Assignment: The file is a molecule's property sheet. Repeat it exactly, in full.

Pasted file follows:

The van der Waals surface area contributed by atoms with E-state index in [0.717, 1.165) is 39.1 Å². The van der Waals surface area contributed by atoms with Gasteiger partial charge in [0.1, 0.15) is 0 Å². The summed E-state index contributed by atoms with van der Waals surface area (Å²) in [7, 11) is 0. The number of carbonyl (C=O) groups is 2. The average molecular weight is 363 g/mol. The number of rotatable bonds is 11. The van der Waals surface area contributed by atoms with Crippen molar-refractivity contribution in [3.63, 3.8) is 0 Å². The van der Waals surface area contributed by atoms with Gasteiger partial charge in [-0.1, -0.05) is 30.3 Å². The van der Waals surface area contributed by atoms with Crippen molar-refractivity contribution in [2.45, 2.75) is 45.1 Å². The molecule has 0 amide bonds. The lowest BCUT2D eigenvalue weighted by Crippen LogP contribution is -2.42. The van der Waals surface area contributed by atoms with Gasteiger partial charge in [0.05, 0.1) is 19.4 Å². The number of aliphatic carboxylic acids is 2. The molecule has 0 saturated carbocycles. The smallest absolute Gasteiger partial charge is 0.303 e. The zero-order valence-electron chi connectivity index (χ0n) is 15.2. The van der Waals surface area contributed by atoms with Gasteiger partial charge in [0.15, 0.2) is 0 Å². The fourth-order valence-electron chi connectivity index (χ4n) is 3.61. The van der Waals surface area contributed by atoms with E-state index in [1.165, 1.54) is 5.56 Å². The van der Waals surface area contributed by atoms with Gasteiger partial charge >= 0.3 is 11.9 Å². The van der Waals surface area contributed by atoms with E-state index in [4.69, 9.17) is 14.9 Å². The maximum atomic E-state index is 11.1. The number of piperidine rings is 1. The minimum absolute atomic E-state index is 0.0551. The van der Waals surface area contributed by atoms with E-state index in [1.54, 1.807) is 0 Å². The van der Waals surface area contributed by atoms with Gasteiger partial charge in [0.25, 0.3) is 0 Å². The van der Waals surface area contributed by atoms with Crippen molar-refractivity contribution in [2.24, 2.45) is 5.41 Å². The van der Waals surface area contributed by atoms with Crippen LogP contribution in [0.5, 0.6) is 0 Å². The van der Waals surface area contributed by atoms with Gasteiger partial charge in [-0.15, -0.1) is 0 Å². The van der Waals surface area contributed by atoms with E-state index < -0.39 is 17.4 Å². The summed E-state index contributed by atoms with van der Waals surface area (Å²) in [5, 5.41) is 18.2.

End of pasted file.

The van der Waals surface area contributed by atoms with E-state index in [0.717, 1.165) is 39.1 Å². The van der Waals surface area contributed by atoms with Gasteiger partial charge in [0.1, 0.15) is 0 Å². The summed E-state index contributed by atoms with van der Waals surface area (Å²) in [7, 11) is 0. The number of carbonyl (C=O) groups is 2. The average molecular weight is 363 g/mol. The number of rotatable bonds is 11. The van der Waals surface area contributed by atoms with Crippen molar-refractivity contribution in [3.63, 3.8) is 0 Å². The van der Waals surface area contributed by atoms with Gasteiger partial charge in [-0.1, -0.05) is 30.3 Å². The van der Waals surface area contributed by atoms with Crippen molar-refractivity contribution in [2.45, 2.75) is 45.1 Å². The molecule has 0 amide bonds. The lowest BCUT2D eigenvalue weighted by Crippen LogP contribution is -2.42. The van der Waals surface area contributed by atoms with Gasteiger partial charge in [0.05, 0.1) is 19.4 Å². The number of aliphatic carboxylic acids is 2. The molecule has 0 saturated carbocycles. The smallest absolute Gasteiger partial charge is 0.303 e. The zero-order valence-electron chi connectivity index (χ0n) is 15.2. The van der Waals surface area contributed by atoms with Gasteiger partial charge in [0.15, 0.2) is 0 Å². The fourth-order valence-electron chi connectivity index (χ4n) is 3.61. The van der Waals surface area contributed by atoms with E-state index in [1.165, 1.54) is 5.56 Å². The van der Waals surface area contributed by atoms with Gasteiger partial charge >= 0.3 is 11.9 Å². The van der Waals surface area contributed by atoms with E-state index in [4.69, 9.17) is 14.9 Å². The maximum atomic E-state index is 11.1. The number of piperidine rings is 1. The minimum absolute atomic E-state index is 0.0551. The van der Waals surface area contributed by atoms with E-state index in [1.54, 1.807) is 0 Å². The van der Waals surface area contributed by atoms with Gasteiger partial charge in [0.25, 0.3) is 0 Å². The van der Waals surface area contributed by atoms with Crippen molar-refractivity contribution in [2.24, 2.45) is 5.41 Å². The van der Waals surface area contributed by atoms with Crippen LogP contribution in [0.5, 0.6) is 0 Å². The van der Waals surface area contributed by atoms with Gasteiger partial charge in [-0.15, -0.1) is 0 Å². The van der Waals surface area contributed by atoms with E-state index < -0.39 is 17.4 Å². The summed E-state index contributed by atoms with van der Waals surface area (Å²) in [5, 5.41) is 18.2.